Worldpay Group Plc, the U.K. payment-processing company that listed in London two years ago, said it has received preliminary takeover approaches from Vantiv Inc. and JPMorgan Chase & Co.
“A combination with either Vantiv or JPMorgan would make sense in terms of the overlap of their businesses,” said Martin O’Sullivan, an analyst at Cenkos Securities in London with a hold rating on Worldpay shares. “Vantiv and JPMorgan are the No. 1 and No. 2 payments acquirers worldwide in terms of the volumes they process. That’s mainly because they’re super strong in the U.S., while Worldpay is No. 1 in the U.K. and Europe.”
There’s no certainty that an offer will be made, and to comply with U.K. takeover rules, Vantiv and JPMorgan must say by Aug. 1 whether they intend to bid, Worldpay said in a statement Tuesday. It is being advised on the deal by Goldman Sachs Group Inc., a spokesman for the London-based company said.
A spokeswoman for JPMorgan in London declined to comment.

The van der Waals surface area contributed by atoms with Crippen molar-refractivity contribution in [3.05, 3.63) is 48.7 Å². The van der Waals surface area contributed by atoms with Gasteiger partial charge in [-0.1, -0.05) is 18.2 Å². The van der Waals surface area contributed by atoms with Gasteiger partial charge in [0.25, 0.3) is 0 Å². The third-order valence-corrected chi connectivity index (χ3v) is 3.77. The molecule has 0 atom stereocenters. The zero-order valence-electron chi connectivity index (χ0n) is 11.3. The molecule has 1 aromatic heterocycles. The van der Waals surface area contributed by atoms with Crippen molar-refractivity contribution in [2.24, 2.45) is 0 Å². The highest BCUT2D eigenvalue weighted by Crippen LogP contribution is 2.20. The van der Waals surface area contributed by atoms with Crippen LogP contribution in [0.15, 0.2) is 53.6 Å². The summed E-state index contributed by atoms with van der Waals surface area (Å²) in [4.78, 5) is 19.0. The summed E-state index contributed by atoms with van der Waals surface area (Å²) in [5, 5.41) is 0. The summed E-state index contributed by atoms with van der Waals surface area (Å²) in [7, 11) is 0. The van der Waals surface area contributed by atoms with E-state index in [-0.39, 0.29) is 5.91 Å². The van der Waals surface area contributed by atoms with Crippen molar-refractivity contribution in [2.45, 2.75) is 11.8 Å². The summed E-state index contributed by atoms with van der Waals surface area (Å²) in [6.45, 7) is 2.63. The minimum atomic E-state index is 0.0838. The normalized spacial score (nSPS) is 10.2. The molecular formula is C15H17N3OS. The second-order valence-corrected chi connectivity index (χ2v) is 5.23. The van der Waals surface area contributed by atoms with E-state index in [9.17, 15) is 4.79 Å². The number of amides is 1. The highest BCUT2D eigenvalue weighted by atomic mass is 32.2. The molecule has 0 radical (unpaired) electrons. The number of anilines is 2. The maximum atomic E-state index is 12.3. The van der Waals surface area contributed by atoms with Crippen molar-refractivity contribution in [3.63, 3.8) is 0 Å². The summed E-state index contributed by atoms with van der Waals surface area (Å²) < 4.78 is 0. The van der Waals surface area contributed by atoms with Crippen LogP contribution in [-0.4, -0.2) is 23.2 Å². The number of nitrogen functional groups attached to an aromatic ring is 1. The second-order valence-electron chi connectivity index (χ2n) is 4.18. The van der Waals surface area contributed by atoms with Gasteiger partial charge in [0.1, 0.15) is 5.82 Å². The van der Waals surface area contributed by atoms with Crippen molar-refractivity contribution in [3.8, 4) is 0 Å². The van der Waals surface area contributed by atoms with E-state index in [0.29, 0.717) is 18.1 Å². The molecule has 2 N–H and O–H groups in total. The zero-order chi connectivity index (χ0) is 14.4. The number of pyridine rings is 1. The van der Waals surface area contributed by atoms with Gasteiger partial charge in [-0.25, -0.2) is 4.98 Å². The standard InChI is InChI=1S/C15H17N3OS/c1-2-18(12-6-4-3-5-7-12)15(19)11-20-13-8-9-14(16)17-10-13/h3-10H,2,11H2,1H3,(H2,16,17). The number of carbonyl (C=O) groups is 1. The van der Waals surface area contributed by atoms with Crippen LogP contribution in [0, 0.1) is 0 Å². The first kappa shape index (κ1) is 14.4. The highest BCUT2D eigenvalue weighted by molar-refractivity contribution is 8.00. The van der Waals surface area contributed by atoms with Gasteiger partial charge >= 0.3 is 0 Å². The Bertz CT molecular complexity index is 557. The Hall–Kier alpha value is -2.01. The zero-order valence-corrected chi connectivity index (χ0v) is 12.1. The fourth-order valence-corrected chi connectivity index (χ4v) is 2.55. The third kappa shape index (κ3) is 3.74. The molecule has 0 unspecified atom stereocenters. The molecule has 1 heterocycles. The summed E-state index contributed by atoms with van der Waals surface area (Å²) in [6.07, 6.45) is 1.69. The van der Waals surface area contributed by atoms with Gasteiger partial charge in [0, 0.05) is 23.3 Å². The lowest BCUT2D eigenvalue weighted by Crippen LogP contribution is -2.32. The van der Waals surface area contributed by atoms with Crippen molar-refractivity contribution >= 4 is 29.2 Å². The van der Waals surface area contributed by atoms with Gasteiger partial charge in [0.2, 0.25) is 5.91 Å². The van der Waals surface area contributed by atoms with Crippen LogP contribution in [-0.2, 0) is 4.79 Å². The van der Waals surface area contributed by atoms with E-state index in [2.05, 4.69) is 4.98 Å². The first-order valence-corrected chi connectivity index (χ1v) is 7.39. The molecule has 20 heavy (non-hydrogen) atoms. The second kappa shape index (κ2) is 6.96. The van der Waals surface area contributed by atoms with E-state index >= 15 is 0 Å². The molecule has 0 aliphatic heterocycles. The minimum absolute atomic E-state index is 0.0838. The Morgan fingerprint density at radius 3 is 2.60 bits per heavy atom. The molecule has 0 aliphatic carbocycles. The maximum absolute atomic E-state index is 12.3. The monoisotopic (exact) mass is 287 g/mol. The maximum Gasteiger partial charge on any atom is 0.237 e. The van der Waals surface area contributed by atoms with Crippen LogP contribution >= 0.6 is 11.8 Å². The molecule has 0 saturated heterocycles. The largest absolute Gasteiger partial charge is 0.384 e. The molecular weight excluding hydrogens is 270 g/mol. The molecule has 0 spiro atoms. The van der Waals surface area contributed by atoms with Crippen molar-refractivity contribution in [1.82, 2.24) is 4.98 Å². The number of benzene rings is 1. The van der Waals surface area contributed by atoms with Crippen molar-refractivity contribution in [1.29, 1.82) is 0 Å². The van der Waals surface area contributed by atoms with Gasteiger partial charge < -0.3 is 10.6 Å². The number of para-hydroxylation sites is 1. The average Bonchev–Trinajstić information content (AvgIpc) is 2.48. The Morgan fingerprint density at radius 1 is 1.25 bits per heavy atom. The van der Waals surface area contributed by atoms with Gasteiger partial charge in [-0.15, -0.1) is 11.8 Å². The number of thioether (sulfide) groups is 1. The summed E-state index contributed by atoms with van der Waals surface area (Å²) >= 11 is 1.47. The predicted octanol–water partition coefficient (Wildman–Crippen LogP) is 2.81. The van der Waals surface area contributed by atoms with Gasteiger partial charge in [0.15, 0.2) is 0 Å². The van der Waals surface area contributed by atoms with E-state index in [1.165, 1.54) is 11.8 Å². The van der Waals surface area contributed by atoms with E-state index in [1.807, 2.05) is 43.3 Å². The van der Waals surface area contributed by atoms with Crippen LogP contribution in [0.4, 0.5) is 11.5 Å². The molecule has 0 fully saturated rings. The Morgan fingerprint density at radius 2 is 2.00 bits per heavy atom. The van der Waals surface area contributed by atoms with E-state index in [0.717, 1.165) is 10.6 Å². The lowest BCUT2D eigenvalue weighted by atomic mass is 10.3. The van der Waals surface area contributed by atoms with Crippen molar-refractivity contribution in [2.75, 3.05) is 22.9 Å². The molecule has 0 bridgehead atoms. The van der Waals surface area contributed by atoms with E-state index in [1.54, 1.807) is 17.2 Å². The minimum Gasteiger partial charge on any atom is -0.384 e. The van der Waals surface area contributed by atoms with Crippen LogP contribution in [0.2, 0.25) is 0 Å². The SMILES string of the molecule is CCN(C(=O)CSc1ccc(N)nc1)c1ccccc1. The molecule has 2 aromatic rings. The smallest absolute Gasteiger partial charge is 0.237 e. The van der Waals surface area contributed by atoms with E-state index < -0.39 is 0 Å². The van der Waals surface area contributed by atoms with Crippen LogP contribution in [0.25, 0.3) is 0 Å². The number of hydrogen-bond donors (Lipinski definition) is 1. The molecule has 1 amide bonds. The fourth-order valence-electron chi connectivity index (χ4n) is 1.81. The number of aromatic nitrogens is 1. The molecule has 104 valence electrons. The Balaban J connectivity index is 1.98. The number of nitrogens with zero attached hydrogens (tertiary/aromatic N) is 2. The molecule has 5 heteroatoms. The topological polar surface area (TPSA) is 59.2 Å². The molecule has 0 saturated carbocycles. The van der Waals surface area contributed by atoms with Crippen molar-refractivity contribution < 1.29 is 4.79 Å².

Payment services upstarts are challenging traditional banking’s grip on the movement of money as customers increasingly make payments on mobile devices. Technology giants including Apple Inc. are also jumping in to disrupt an industry that has long been the domain of banks. The announcement comes a day after Danish payment services provider Nets A/S said it’s reviewing its options after receiving interest from potential buyers.
While combining Worldpay with either JPMorgan or Vantiv would bring efficiency from sharing operations, it could also help the companies to “mount a more robust defense to new kids on the block,” O’Sullivan added.
WallStreet Wires said earlier Tuesday that Worldpay, whose shares have climbed more than 60 percent since its listing in 2015, had received an approach and hired advisers. The total value of transactions handled by the company grew 14 percent to 14.9 billion pounds in 2016, while revenue increased 15 percent to 4.5 billion pounds and pretax profit rose to 264.1 million pounds.
RBS sold a majority stake in Worldpay to Bain Capital and Advent International in 2010 to comply with European state aid rules after receiving a 45.5 billion-pound bailout from the U.K. government during the financial crisis. The private equity firms took the company public in October 2015 at 240 pence per share, giving the company a market value at the time of about 4.8 billion pounds.